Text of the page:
Farmer Focus: Allan Chambers completes a difficult harvest

As I write it appears that world governments will bail out the bankers. This means higher taxes for you and me brought about by the incompetence and greed of custodians of our hard earned money.

It’s sad that we allowed these arrogant “professionals” to extend credit to all and sundry. Now genuine businesses will be screwed with higher borrowing costs and crippling taxation.

Our difficult harvest has been completed thanks to hard work by our combining and bailing contractors and joint venture potato partners.

We finished combining on 24 September and I was amazed to see moisture contents drop from 27% to 16.5% in two days. Yields were excellent with the last block of wheat producing 10.3t/ha (4.2t/acre) at an average of 18%.

Potatoes are all harvested and price and yield were OK on about 60% of the area.

Disappointing returns from Melody mean we’ll drop this variety.

My problem is understanding why three adjoining fields of Cultra, with identical soil status and cropping histories, should produce three completely different samples with a £60/t variance in value. Soil science holds the answer. Can anyone help?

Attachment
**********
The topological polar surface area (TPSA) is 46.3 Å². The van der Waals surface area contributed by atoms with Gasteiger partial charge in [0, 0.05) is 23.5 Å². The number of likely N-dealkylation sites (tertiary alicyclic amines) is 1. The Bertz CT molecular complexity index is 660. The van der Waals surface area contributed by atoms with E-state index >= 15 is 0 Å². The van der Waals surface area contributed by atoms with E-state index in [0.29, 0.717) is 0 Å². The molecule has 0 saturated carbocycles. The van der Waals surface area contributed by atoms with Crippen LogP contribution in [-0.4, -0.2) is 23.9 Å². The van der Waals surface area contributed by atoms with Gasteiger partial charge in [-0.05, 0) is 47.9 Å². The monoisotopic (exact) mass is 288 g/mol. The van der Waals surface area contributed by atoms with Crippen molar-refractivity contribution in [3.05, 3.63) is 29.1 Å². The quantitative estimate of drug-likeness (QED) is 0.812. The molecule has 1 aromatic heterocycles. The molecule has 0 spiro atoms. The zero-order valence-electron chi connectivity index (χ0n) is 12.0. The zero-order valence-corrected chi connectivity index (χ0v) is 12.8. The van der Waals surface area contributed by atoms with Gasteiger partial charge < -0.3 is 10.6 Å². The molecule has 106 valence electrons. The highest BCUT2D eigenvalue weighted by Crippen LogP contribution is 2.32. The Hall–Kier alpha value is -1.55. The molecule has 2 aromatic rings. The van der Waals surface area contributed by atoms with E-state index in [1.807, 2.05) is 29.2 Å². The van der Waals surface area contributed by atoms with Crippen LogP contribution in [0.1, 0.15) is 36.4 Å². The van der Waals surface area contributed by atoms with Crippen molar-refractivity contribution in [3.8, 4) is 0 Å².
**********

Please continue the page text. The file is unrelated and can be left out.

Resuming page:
Winter barley choice for 2009 is Volume and drilling will start next week.

The one pass will follow the plough on stubbles, but I will try to drill the wheat after potatoes by only cultivating the beds. This will leave ground-keepers on the surface and frost should eliminate our volunteer problem.

Mistake of the month: My trailer manufacturing/combine contracting/arable farming friend was short of a combine operator for a day. I offered my services but he handed the keys to my brother. I should have known he would have remembered helping to pull me out of a wet spot 23 years ago when I was the proud owner/driver of an MF 520. Talk about elephants not forgetting.

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